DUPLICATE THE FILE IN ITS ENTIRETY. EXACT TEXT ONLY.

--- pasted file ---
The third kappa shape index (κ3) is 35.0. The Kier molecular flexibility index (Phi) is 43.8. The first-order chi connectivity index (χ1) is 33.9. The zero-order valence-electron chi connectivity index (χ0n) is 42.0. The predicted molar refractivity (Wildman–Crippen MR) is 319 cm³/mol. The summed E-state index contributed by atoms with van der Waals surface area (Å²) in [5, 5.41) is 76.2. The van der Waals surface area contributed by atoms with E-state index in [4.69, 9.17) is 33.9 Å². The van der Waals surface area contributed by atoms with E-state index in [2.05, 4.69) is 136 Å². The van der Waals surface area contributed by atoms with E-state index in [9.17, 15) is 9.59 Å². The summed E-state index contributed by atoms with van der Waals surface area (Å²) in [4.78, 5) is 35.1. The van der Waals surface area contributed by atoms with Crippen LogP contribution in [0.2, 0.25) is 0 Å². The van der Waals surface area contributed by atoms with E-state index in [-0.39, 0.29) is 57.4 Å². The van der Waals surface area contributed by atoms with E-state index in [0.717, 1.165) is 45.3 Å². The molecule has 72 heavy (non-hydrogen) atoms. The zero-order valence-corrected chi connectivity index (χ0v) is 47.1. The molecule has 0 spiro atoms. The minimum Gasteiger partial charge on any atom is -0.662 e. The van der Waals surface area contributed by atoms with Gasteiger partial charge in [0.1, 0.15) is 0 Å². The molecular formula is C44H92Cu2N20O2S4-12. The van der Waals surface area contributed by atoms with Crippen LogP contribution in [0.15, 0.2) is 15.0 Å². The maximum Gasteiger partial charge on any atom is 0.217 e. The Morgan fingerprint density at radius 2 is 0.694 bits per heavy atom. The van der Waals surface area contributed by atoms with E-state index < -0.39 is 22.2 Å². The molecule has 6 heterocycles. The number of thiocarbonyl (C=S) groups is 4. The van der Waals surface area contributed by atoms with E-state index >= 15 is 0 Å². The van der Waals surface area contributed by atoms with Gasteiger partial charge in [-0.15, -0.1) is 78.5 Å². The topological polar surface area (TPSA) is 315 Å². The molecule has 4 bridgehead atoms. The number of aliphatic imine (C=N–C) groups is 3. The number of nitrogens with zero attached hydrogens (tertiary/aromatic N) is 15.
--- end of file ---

The third kappa shape index (κ3) is 35.0. The Kier molecular flexibility index (Phi) is 43.8. The first-order chi connectivity index (χ1) is 33.9. The zero-order valence-electron chi connectivity index (χ0n) is 42.0. The predicted molar refractivity (Wildman–Crippen MR) is 319 cm³/mol. The summed E-state index contributed by atoms with van der Waals surface area (Å²) in [5, 5.41) is 76.2. The van der Waals surface area contributed by atoms with E-state index in [4.69, 9.17) is 33.9 Å². The van der Waals surface area contributed by atoms with E-state index in [2.05, 4.69) is 136 Å². The van der Waals surface area contributed by atoms with E-state index in [9.17, 15) is 9.59 Å². The summed E-state index contributed by atoms with van der Waals surface area (Å²) in [4.78, 5) is 35.1. The van der Waals surface area contributed by atoms with Crippen LogP contribution in [0.2, 0.25) is 0 Å². The van der Waals surface area contributed by atoms with E-state index in [-0.39, 0.29) is 57.4 Å². The van der Waals surface area contributed by atoms with E-state index in [0.717, 1.165) is 45.3 Å². The molecule has 72 heavy (non-hydrogen) atoms. The zero-order valence-corrected chi connectivity index (χ0v) is 47.1. The molecule has 0 spiro atoms. The minimum Gasteiger partial charge on any atom is -0.662 e. The van der Waals surface area contributed by atoms with Gasteiger partial charge in [0.1, 0.15) is 0 Å². The molecular formula is C44H92Cu2N20O2S4-12. The van der Waals surface area contributed by atoms with Crippen LogP contribution in [0.15, 0.2) is 15.0 Å². The maximum Gasteiger partial charge on any atom is 0.217 e. The Morgan fingerprint density at radius 2 is 0.694 bits per heavy atom. The van der Waals surface area contributed by atoms with E-state index < -0.39 is 22.2 Å². The molecule has 6 heterocycles. The number of thiocarbonyl (C=S) groups is 4. The van der Waals surface area contributed by atoms with E-state index >= 15 is 0 Å². The van der Waals surface area contributed by atoms with Gasteiger partial charge in [-0.15, -0.1) is 78.5 Å². The topological polar surface area (TPSA) is 315 Å². The molecule has 4 bridgehead atoms. The number of aliphatic imine (C=N–C) groups is 3. The number of nitrogens with zero attached hydrogens (tertiary/aromatic N) is 15.